I saw this film twice in small cinemas and it still holds as a film. There's so much to take in, so much background to divulge and if you don't want to hop on a plane and visit Alabama then you must be mad! If you love music, and particularly the likes of Wilson Pickett, Aretha Franklin, Etta James, Percy Sledge etc, then this film will entertain you. For those who don't or, like me, don't know the background and influence of this small recording mecca on music, it serves as a wonderful form of education.
Slightly disappointed that the DVD extras didn't extend to a 2-DVD set given the obvious depth and amount of interviews that must have been conducted. The extras amount to just 33 mins. However, there are two interesting commentaries from both the director and the key characters of the documentary - Rick Hall and the Swampers.
What is it about Muscle Shoals that has made it on the map for musicians? This small Alabama town on the banks of the Tennessee River has two music studios, FAME Studios and Muscle Shoals Sound Studios. The man with the last name of Hall is mentioned often for the success of Muscle Shoals, and we hear him talk about his life and success. One musician likened the water of Mersy in England tonged water of the Tennessee for making the music what it is. An old folklore has the river singing like none other.
The list of musicians appearing in 'Muscle Shoals' who tell us of their experiences include, Gregg Allman, Etta James, Alicia Keys, Keith Richards and John Paul White of the Civil Wars. Aretha Franklin speaking of its allure. We may never know, but the sound of rhythm and blues is long associated, and this documentary is excellent. For lovers of music, this us a film to see.
This is a wonderful film . So many insights into how musical magic happened. I would have been happy to have seen more of Dan Penn and a lot less of Bono but that is a personal preference . Highly recommended regardless of which form of music you have interest in.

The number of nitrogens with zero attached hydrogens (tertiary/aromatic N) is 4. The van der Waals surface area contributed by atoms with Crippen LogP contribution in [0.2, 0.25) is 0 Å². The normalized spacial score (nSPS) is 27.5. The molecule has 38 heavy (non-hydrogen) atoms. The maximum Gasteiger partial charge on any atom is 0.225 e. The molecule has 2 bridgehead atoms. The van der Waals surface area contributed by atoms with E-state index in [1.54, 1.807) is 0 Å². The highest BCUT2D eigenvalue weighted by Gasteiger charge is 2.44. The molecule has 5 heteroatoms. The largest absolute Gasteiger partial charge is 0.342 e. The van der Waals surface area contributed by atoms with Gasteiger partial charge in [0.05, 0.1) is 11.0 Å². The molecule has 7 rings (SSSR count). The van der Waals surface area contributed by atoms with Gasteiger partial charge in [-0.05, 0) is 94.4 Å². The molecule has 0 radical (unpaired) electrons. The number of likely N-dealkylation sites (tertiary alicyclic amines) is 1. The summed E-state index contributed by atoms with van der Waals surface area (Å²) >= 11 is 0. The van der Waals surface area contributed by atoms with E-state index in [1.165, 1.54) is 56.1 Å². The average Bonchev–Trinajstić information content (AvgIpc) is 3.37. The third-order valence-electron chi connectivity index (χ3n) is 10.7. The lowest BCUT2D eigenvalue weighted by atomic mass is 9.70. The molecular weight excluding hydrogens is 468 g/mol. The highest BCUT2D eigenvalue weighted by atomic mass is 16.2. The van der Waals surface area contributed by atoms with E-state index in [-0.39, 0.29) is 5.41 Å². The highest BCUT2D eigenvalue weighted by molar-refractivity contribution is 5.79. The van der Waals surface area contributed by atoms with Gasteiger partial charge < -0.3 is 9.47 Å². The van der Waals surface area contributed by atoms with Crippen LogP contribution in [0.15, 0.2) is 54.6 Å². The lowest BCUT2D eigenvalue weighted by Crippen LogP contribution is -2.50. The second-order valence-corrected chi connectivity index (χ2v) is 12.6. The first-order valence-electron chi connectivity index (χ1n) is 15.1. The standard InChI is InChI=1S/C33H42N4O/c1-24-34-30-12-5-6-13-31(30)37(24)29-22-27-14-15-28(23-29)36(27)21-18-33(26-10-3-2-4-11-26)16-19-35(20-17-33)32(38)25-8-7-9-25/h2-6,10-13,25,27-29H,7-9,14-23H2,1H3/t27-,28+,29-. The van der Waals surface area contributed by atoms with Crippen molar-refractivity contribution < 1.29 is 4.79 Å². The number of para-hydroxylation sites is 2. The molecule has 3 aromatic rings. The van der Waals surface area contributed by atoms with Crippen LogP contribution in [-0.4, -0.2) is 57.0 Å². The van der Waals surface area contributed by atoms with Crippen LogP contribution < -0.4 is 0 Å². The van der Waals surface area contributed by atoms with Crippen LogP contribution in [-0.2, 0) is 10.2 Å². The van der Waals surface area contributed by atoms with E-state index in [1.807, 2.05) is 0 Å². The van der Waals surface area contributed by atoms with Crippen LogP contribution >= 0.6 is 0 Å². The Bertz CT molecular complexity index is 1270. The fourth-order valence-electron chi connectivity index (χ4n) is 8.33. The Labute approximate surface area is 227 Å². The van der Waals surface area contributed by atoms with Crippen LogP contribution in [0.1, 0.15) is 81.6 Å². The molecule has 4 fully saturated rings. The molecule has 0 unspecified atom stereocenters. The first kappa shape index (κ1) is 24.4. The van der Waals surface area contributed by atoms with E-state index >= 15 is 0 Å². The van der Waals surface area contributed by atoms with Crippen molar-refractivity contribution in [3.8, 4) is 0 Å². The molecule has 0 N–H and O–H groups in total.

I stumbled across this film on BBC4. I had missed the first half hour, but was drawn in to this atmospheric affair that was akin to dealing out a pack of cards. Just when you thought that you knew what was going to happen next, a new musician turns up and the programmes shifts into another direction. Personally I loved it. I was delighted to find it on DVD so soon after its transmission on BBC4, and have watched it a number of times, each time discovering something new. For those considering buying it, just look down the list of artists featured. Although not all of them get equal amounts of screen time, consider how they are linked and whether that link is something that would interest you. Essentially the thread is the life story of Rick Hall who founded Fame Records and was responsible for the Muscle Shoals sound. A range of artists (talking and playing/reprising their music) help to carry the story forward, with Rick Hall and the Mississippi River (and its environs) filling the gaps. Enjoy.
This is a really interesting documentary that peaks behind the soundboard of Muscle Shoals Studio. Avoiding naming the plethora of musicians that have recorded there this doc tells a fascinating story for anyone interested in the 'golden age' of making records and that indescribable 'thing' that musicians search for when playing...a feeling!
Would have liked a 'hard copy' of this film but looks like it's not released in the UK until 2014; But, it is available in digital format now on iTunes for £9.99.
I saw this at the London Sundance 2013 Festival. Although my musical tastes include soul it's not my favourite genre but I found this film completely engrossing and very entertaining. It's well told, with ego trips by the stars who've recorded at Muscle Shoals kept to a minimum so that the music and how it came to be made is in the foreground. I'll certainly be buying this next year - but no blu ray version?